For example, if we have two lifters, one with a large rib cage and one with a small rib cage, they will both move the bar through a different distance if they followed the old ‘bar to the chest’ rule. Both would also place tension on the chest in varying amounts, as well as on different surrounding muscles. The difference here could be mean one lifter feeling the exercise entirely on their chest, and the other getting some chest work but also a lot of pain in the shoulders.
Let’s think of the chest muscle as a fan shape, as per the image below. The more we lift our rib cage up, the more we favour the powerful middle and lower portion of those fibres. This means we can most effectively recruit them, and is also why a natural arch in the lower back is a good thing, provided you don’t have any back injuries.
Someone with the larger rib cage will naturally place most of the work through their chest muscles as they are in a more advantageous position to work right from the start, versus a person with the smaller rib cage. In the latter person’s case, they won’t get the same effect, even when they arch their lower back. They won’t be able get those fibres to work as well, and instead, you’ll often hear these people complaining of sore shoulders from bench pressing.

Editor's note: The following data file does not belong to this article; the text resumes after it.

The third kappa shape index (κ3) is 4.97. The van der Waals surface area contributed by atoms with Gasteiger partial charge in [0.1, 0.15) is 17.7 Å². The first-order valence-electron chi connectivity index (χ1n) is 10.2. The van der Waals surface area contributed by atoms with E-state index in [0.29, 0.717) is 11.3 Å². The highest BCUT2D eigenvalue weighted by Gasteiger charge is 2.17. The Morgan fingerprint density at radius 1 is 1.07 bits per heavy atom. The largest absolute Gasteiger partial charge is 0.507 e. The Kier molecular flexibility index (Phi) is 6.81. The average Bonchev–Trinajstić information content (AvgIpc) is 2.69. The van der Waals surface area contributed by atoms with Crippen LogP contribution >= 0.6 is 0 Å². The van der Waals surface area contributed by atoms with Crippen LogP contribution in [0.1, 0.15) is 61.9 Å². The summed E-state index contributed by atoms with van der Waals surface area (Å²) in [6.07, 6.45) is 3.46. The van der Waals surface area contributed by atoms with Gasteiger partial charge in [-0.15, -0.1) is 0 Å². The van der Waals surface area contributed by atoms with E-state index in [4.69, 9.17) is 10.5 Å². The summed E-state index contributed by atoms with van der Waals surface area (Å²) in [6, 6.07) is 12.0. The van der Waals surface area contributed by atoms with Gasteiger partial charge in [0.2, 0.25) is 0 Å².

This difference in anatomy is why our principles surrounding muscle growth is three-fold. It’s progressive overload with perfect form using exercises that work for your body type.
If you fail to pay attention to this, you’ll end up wasting a lot of time and effort applying progressive overload with very few results to show for it, and a growing injury list.